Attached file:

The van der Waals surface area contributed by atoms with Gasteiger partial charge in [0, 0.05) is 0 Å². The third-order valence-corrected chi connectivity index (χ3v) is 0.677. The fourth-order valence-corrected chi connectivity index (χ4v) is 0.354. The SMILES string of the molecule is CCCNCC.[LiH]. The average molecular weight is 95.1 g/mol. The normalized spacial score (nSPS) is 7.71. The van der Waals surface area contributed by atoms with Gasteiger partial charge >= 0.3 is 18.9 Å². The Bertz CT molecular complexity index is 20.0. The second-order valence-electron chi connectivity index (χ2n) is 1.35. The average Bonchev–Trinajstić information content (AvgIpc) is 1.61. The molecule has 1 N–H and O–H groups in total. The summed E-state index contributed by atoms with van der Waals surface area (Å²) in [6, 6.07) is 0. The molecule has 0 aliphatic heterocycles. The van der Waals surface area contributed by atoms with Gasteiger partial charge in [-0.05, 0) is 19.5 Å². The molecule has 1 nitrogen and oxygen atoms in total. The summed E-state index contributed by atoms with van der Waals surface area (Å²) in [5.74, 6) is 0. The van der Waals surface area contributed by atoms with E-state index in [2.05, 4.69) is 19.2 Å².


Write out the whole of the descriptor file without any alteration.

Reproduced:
The van der Waals surface area contributed by atoms with Gasteiger partial charge in [0, 0.05) is 0 Å². The third-order valence-corrected chi connectivity index (χ3v) is 0.677. The fourth-order valence-corrected chi connectivity index (χ4v) is 0.354. The SMILES string of the molecule is CCCNCC.[LiH]. The average molecular weight is 95.1 g/mol. The normalized spacial score (nSPS) is 7.71. The van der Waals surface area contributed by atoms with Gasteiger partial charge >= 0.3 is 18.9 Å². The Bertz CT molecular complexity index is 20.0. The second-order valence-electron chi connectivity index (χ2n) is 1.35. The average Bonchev–Trinajstić information content (AvgIpc) is 1.61. The molecule has 1 N–H and O–H groups in total. The summed E-state index contributed by atoms with van der Waals surface area (Å²) in [6, 6.07) is 0. The molecule has 0 aliphatic heterocycles. The van der Waals surface area contributed by atoms with Gasteiger partial charge in [-0.05, 0) is 19.5 Å². The molecule has 1 nitrogen and oxygen atoms in total. The summed E-state index contributed by atoms with van der Waals surface area (Å²) in [5.74, 6) is 0. The van der Waals surface area contributed by atoms with E-state index in [2.05, 4.69) is 19.2 Å².